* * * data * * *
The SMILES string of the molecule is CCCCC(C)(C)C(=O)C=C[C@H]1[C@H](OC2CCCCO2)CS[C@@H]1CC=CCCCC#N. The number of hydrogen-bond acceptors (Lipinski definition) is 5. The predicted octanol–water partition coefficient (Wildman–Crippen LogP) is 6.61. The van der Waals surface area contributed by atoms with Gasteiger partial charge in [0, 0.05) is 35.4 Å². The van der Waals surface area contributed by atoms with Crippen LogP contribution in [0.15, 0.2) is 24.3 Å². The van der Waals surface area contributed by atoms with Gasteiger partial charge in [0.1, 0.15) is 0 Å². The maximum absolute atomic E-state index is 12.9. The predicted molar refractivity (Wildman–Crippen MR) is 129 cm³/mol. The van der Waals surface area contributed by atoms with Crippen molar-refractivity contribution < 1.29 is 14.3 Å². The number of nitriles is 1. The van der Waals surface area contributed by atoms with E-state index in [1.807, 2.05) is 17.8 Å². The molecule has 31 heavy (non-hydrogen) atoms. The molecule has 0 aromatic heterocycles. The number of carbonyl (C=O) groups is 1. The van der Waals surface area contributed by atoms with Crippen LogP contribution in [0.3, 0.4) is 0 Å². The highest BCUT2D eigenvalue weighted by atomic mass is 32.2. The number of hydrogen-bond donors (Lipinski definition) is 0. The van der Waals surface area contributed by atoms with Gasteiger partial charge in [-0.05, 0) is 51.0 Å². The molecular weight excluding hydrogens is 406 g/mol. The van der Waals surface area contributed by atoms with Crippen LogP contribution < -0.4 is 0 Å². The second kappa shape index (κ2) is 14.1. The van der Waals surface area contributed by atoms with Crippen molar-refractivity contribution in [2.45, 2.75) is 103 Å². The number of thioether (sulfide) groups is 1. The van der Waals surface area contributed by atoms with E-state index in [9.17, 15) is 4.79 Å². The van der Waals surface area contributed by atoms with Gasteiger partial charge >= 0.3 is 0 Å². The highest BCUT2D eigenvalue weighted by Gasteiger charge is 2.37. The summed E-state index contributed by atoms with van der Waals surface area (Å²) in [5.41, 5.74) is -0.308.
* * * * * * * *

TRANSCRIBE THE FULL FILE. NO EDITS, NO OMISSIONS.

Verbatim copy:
The SMILES string of the molecule is CCCCC(C)(C)C(=O)C=C[C@H]1[C@H](OC2CCCCO2)CS[C@@H]1CC=CCCCC#N. The number of hydrogen-bond acceptors (Lipinski definition) is 5. The predicted octanol–water partition coefficient (Wildman–Crippen LogP) is 6.61. The van der Waals surface area contributed by atoms with Gasteiger partial charge in [0, 0.05) is 35.4 Å². The van der Waals surface area contributed by atoms with Crippen LogP contribution in [0.15, 0.2) is 24.3 Å². The van der Waals surface area contributed by atoms with Gasteiger partial charge in [0.1, 0.15) is 0 Å². The maximum absolute atomic E-state index is 12.9. The predicted molar refractivity (Wildman–Crippen MR) is 129 cm³/mol. The van der Waals surface area contributed by atoms with Crippen molar-refractivity contribution < 1.29 is 14.3 Å². The number of nitriles is 1. The van der Waals surface area contributed by atoms with E-state index in [1.807, 2.05) is 17.8 Å². The molecule has 31 heavy (non-hydrogen) atoms. The molecule has 0 aromatic heterocycles. The number of carbonyl (C=O) groups is 1. The van der Waals surface area contributed by atoms with Crippen LogP contribution in [0.3, 0.4) is 0 Å². The highest BCUT2D eigenvalue weighted by atomic mass is 32.2. The number of hydrogen-bond donors (Lipinski definition) is 0. The van der Waals surface area contributed by atoms with Gasteiger partial charge in [-0.05, 0) is 51.0 Å². The molecular weight excluding hydrogens is 406 g/mol. The van der Waals surface area contributed by atoms with Crippen LogP contribution < -0.4 is 0 Å². The second kappa shape index (κ2) is 14.1. The van der Waals surface area contributed by atoms with Crippen molar-refractivity contribution in [2.45, 2.75) is 103 Å². The number of thioether (sulfide) groups is 1. The van der Waals surface area contributed by atoms with E-state index in [9.17, 15) is 4.79 Å². The van der Waals surface area contributed by atoms with Gasteiger partial charge >= 0.3 is 0 Å². The highest BCUT2D eigenvalue weighted by Gasteiger charge is 2.37. The summed E-state index contributed by atoms with van der Waals surface area (Å²) in [5.41, 5.74) is -0.308.